“We must moderate and adapt our desires to the nearest and easiest to be acquired things. Is it not a foolish humour of mine to separate myself from a thousand to whom my fortune has conjoined me…and cleave to one or two who are out of my intercourse; or, rather a fantastic desire of a thing I cannot obtain?"

Aquinas said the same thing, and he’s describing a problem that many of us have. We think that people thousands of miles away are somehow different, more lovable, nicer. We shun those close and replace them with ideas of people that are far away. We do this with places especially. If only I could live in Hawaii! If only I lived in the 1500’s!

Last thing I'll mention: We should love our children, says Montaigne, but even more we should love the children of our mind—“the issue of our understanding, courage, and abilities, springs from nobler parts than those of the body…these cost us a great deal more and bring us more honour.”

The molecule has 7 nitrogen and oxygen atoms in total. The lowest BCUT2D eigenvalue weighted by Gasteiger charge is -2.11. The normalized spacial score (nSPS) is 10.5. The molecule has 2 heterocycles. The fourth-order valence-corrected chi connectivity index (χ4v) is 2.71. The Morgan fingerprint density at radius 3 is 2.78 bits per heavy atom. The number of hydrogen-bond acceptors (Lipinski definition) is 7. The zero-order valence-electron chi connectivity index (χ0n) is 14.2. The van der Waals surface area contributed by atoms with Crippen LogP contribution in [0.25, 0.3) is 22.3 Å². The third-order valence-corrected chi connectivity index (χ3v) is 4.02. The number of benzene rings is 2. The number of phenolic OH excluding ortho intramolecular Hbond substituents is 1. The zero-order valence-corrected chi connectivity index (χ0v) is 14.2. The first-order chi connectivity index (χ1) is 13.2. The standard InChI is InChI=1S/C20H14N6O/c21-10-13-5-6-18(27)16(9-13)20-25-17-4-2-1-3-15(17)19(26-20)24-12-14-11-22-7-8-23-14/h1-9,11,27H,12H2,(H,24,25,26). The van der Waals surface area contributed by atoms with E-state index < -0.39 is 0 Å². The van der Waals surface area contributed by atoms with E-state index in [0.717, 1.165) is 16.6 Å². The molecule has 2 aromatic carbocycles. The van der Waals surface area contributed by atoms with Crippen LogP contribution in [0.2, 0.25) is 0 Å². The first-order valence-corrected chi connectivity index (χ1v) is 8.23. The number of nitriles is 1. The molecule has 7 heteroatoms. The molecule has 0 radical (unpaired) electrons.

Related Posts
Love Part 1: Platonic Love
Love Part 2: Aristotle
Love Part 3: Epictetus and stoic love 
Love Part 4: Marcus Aurelius
Love Part 5: Plotinus 
Love Part 6: the Buddha
Love Part 7: Christian Love
Love Part 8: Augustine
Love Part 9: Martin Luther King, Jr
Love Part 10: Aquinas 
Love Part 11: Dante
Love Part 12: a Real Love Letter
Love Part 13: Chaucer 
Love Part 14: Hobbes
Love Part 15: Machiavelli 

book

How to Live or a Life of Montaigne
9781590514252

Posted by Matt Smith at 09/08/2011 03:09:22 PM